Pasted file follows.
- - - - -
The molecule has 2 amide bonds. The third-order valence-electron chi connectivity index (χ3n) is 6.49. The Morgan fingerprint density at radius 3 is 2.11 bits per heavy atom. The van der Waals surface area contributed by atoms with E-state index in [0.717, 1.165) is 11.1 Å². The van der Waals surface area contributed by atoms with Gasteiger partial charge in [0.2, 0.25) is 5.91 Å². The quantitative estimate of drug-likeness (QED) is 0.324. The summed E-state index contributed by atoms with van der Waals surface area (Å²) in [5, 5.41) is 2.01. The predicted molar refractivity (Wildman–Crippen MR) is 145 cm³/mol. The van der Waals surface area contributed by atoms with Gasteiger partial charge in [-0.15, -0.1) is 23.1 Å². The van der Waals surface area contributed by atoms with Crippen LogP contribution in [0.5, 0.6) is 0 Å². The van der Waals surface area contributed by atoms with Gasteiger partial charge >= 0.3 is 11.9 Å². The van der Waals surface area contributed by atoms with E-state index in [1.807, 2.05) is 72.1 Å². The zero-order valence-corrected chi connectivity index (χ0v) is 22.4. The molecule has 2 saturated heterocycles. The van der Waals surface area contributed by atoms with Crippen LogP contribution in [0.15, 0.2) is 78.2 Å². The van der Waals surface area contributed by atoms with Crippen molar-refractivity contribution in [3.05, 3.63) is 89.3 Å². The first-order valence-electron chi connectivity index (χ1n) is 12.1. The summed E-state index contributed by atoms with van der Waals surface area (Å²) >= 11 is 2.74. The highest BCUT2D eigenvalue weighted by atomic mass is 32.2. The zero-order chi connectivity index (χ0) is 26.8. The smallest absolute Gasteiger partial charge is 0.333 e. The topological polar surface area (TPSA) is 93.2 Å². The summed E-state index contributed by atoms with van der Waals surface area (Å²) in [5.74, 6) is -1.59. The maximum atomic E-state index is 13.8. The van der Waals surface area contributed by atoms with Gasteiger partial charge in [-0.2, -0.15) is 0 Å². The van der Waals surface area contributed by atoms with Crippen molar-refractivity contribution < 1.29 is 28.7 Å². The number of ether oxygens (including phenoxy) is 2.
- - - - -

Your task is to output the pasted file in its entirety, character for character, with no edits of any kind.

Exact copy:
The molecule has 2 amide bonds. The third-order valence-electron chi connectivity index (χ3n) is 6.49. The Morgan fingerprint density at radius 3 is 2.11 bits per heavy atom. The van der Waals surface area contributed by atoms with E-state index in [0.717, 1.165) is 11.1 Å². The van der Waals surface area contributed by atoms with Gasteiger partial charge in [0.2, 0.25) is 5.91 Å². The quantitative estimate of drug-likeness (QED) is 0.324. The summed E-state index contributed by atoms with van der Waals surface area (Å²) in [5, 5.41) is 2.01. The predicted molar refractivity (Wildman–Crippen MR) is 145 cm³/mol. The van der Waals surface area contributed by atoms with Gasteiger partial charge in [-0.15, -0.1) is 23.1 Å². The van der Waals surface area contributed by atoms with Crippen LogP contribution in [0.5, 0.6) is 0 Å². The van der Waals surface area contributed by atoms with Gasteiger partial charge >= 0.3 is 11.9 Å². The van der Waals surface area contributed by atoms with E-state index in [1.807, 2.05) is 72.1 Å². The zero-order valence-corrected chi connectivity index (χ0v) is 22.4. The molecule has 2 saturated heterocycles. The van der Waals surface area contributed by atoms with Crippen LogP contribution in [0.15, 0.2) is 78.2 Å². The van der Waals surface area contributed by atoms with Crippen molar-refractivity contribution in [3.05, 3.63) is 89.3 Å². The first-order valence-electron chi connectivity index (χ1n) is 12.1. The summed E-state index contributed by atoms with van der Waals surface area (Å²) >= 11 is 2.74. The highest BCUT2D eigenvalue weighted by atomic mass is 32.2. The zero-order chi connectivity index (χ0) is 26.8. The smallest absolute Gasteiger partial charge is 0.333 e. The topological polar surface area (TPSA) is 93.2 Å². The summed E-state index contributed by atoms with van der Waals surface area (Å²) in [5.74, 6) is -1.59. The maximum atomic E-state index is 13.8. The van der Waals surface area contributed by atoms with Gasteiger partial charge in [-0.2, -0.15) is 0 Å². The van der Waals surface area contributed by atoms with Crippen molar-refractivity contribution < 1.29 is 28.7 Å². The number of ether oxygens (including phenoxy) is 2.